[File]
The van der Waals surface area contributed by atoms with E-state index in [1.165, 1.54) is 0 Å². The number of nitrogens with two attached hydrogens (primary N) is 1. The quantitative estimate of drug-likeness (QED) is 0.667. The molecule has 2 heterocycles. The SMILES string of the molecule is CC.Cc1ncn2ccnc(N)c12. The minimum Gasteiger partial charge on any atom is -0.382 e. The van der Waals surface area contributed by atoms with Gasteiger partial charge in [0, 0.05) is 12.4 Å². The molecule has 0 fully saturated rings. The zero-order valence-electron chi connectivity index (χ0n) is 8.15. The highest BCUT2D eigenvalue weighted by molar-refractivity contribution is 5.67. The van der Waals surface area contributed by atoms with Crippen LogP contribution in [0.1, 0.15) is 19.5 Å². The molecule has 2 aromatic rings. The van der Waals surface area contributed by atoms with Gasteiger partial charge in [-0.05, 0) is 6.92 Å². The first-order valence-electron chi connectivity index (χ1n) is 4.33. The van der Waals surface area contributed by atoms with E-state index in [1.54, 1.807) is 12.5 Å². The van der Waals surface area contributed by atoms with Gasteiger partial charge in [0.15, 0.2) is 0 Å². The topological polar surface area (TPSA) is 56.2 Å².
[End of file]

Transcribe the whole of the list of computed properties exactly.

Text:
The van der Waals surface area contributed by atoms with E-state index in [1.165, 1.54) is 0 Å². The number of nitrogens with two attached hydrogens (primary N) is 1. The quantitative estimate of drug-likeness (QED) is 0.667. The molecule has 2 heterocycles. The SMILES string of the molecule is CC.Cc1ncn2ccnc(N)c12. The minimum Gasteiger partial charge on any atom is -0.382 e. The van der Waals surface area contributed by atoms with Gasteiger partial charge in [0, 0.05) is 12.4 Å². The molecule has 0 fully saturated rings. The zero-order valence-electron chi connectivity index (χ0n) is 8.15. The highest BCUT2D eigenvalue weighted by molar-refractivity contribution is 5.67. The van der Waals surface area contributed by atoms with Crippen LogP contribution in [0.1, 0.15) is 19.5 Å². The molecule has 2 aromatic rings. The van der Waals surface area contributed by atoms with Gasteiger partial charge in [-0.05, 0) is 6.92 Å². The first-order valence-electron chi connectivity index (χ1n) is 4.33. The van der Waals surface area contributed by atoms with E-state index in [1.54, 1.807) is 12.5 Å². The van der Waals surface area contributed by atoms with Gasteiger partial charge in [0.15, 0.2) is 0 Å². The topological polar surface area (TPSA) is 56.2 Å².